A study published in the Aug. 22nd issue of the Journal of Biological Chemistry reports that researchers have found key ways rheumatoid arthritis (RA) destroys bones.

The findings are “already guiding attempts to design new drugs to reverse RA-related bone loss and may also address more common forms of osteoporosis with a few adjustments,” according to a University of Rochester Medical Center press release.

As we all know, an autoimmune disease like RA functions by mistaking parts of our bodies as foreign invaders (like a bacteria) — and then producing chemicals to destroy them. Paramount among them is the immune chemical tumor necrosis factor alpha (TNF alpha).

Additionally, TNF alpha influences bone mass. Here’s how:

“Human bone is continually regenerated to maintain strength. Under the control of signaling molecules which include TNF alpha, two cell types, balanced against each other, make bone recycling possible. Osteoclasts break down aging bone to make way for new bone, while osteoblasts build new bone at the sites where osteoclasts have removed it. Going into the study, the field understood that TNF alpha decreases the number of bone-building osteoblasts, but not how. The current study provides the first direct proof that the TNF alpha affects osteoblasts through an enzyme called Smad Ubiquitin Regulatory Factor 1 (Smurf1), which in turn shuts down two proteins that would otherwise drive bone-building.”

How does this knowledge help us?

According to the study, it shows us our focus on “biologic” medications is a good start: “While traditional RA drugs like NSAIDs and steroids treat symptoms, a newer class of best-selling drugs (e.g. Humira, Remicade and Enbrel) reverses the disease process by shutting down TNF alpha activity,” the press release says.

The treatments are not perfect yet. While effective for many patients, some experience infections or lymphoma (though, as CreakyJoints has reported before, autoimmune disease patients already carry a higher risk for lymphoma just by the nature of their illness).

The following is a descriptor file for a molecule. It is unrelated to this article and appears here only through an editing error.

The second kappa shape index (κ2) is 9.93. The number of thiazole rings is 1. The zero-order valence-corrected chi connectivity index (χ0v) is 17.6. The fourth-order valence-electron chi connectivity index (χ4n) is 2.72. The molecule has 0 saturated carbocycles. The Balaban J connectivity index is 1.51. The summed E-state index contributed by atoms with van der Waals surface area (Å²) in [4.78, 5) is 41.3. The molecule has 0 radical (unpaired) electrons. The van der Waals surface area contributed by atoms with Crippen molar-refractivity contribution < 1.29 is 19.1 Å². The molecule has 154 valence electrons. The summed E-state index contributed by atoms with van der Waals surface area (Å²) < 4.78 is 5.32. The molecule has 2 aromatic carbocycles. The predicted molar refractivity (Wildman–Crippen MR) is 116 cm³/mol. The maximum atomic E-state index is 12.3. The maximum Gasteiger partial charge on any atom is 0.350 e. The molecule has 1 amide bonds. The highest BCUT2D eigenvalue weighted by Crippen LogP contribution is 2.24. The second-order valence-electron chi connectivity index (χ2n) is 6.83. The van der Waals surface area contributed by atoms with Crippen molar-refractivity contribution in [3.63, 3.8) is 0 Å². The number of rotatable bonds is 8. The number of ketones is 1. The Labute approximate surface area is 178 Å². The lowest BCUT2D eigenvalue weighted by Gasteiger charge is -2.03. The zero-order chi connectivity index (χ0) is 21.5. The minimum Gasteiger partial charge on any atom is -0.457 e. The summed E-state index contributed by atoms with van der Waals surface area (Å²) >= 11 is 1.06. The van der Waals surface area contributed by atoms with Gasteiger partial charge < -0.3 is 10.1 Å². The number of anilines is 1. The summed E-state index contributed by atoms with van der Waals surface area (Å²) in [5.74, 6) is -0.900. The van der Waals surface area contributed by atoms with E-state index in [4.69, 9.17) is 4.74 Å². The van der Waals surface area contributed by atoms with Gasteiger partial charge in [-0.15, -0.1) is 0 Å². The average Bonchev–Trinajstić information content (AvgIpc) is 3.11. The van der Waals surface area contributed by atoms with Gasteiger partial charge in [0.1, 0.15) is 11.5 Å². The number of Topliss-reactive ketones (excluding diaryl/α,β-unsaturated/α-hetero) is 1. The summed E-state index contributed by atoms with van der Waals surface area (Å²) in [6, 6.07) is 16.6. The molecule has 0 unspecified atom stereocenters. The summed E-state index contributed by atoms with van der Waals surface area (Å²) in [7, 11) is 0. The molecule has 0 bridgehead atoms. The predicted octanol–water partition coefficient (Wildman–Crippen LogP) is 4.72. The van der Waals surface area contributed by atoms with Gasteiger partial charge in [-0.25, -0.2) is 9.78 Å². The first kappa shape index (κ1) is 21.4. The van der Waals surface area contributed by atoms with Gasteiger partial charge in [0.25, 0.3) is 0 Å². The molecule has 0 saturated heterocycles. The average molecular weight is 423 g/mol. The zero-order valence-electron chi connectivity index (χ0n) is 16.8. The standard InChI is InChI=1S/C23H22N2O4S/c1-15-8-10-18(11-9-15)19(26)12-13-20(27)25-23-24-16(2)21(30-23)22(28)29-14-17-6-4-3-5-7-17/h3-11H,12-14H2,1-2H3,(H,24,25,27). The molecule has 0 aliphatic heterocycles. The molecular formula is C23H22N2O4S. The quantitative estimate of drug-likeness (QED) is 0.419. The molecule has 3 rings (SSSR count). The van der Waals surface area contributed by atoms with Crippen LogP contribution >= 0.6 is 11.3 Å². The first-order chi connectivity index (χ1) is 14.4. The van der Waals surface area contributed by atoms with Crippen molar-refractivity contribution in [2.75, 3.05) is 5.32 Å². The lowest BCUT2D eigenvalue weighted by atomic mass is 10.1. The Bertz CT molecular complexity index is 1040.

Researchers are also trying to lower costs.

“The new drugs are based on bioengineered versions of proteins made by human immune cells called antibodies, and are very expensive to make,” the press release says. “Thus, the field has been searching for smaller, simpler chemicals that would be effective, but with lower costs and fewer side effects.”

Which is a much better position to be in, compared to just ten years ago.

“The significance of our study is that it identifies SMURF1 as the signaling partner through which TNF does damage in RA-related bone loss,” said Dr. Lianping Xing, assistant professor of Pathology and Laboratory Medicine at the University of Rochester Medical Center. “That has enabled researchers to begin designing small molecule drugs to shut down the action of Smurf 1 and its relatives.

“Furthermore, since mice engineered to have less Smurf1 expression develop thicker bones, future drugs that shut down Smurf1 may be also useful against more common forms of osteoporosis simply by changing the dose. Of course, this is early-stage work with many obstacles ahead, but it is exciting nonetheless.”

To read the University of Rochester Medical Center’s press release (and more details on the study’s history), click on the link below:

Article References
Researchers discover how rheumatoid arthritis causes bone loss, site accessed on 08/25/08